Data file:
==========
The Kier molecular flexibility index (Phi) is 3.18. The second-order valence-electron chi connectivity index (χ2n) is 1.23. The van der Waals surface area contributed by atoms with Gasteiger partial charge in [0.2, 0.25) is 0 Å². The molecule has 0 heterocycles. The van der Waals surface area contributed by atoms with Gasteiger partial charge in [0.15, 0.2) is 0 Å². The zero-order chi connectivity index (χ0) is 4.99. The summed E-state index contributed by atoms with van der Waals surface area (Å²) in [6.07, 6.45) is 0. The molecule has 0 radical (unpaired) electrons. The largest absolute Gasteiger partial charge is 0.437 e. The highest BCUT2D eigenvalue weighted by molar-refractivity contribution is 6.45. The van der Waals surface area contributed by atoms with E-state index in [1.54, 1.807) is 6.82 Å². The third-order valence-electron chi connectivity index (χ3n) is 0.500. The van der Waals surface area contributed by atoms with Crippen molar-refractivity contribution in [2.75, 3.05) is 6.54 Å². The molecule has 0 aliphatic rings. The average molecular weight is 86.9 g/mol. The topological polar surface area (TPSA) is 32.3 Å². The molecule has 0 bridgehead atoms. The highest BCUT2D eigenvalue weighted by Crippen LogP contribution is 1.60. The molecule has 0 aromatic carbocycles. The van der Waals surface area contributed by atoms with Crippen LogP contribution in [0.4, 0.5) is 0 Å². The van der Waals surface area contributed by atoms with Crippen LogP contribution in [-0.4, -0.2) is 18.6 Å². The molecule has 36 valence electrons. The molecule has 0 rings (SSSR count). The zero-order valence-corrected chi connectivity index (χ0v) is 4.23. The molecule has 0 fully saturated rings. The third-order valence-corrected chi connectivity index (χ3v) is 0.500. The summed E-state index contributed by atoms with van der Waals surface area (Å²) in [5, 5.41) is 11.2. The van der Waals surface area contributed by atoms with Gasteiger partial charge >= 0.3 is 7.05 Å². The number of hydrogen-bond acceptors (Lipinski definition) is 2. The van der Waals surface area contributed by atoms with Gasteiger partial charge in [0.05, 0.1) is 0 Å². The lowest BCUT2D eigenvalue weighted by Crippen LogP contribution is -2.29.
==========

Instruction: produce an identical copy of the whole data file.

The Kier molecular flexibility index (Phi) is 3.18. The second-order valence-electron chi connectivity index (χ2n) is 1.23. The van der Waals surface area contributed by atoms with Gasteiger partial charge in [0.2, 0.25) is 0 Å². The molecule has 0 heterocycles. The van der Waals surface area contributed by atoms with Gasteiger partial charge in [0.15, 0.2) is 0 Å². The zero-order chi connectivity index (χ0) is 4.99. The summed E-state index contributed by atoms with van der Waals surface area (Å²) in [6.07, 6.45) is 0. The molecule has 0 radical (unpaired) electrons. The largest absolute Gasteiger partial charge is 0.437 e. The highest BCUT2D eigenvalue weighted by molar-refractivity contribution is 6.45. The van der Waals surface area contributed by atoms with E-state index in [1.54, 1.807) is 6.82 Å². The third-order valence-electron chi connectivity index (χ3n) is 0.500. The van der Waals surface area contributed by atoms with Crippen molar-refractivity contribution in [2.75, 3.05) is 6.54 Å². The molecule has 0 aliphatic rings. The average molecular weight is 86.9 g/mol. The topological polar surface area (TPSA) is 32.3 Å². The molecule has 0 bridgehead atoms. The highest BCUT2D eigenvalue weighted by Crippen LogP contribution is 1.60. The molecule has 0 aromatic carbocycles. The van der Waals surface area contributed by atoms with Crippen LogP contribution in [0.4, 0.5) is 0 Å². The van der Waals surface area contributed by atoms with Crippen LogP contribution in [-0.4, -0.2) is 18.6 Å². The molecule has 36 valence electrons. The molecule has 0 rings (SSSR count). The zero-order valence-corrected chi connectivity index (χ0v) is 4.23. The molecule has 0 fully saturated rings. The third-order valence-corrected chi connectivity index (χ3v) is 0.500. The summed E-state index contributed by atoms with van der Waals surface area (Å²) in [5, 5.41) is 11.2. The van der Waals surface area contributed by atoms with Gasteiger partial charge >= 0.3 is 7.05 Å². The number of hydrogen-bond acceptors (Lipinski definition) is 2. The van der Waals surface area contributed by atoms with Gasteiger partial charge in [0.05, 0.1) is 0 Å². The lowest BCUT2D eigenvalue weighted by Crippen LogP contribution is -2.29.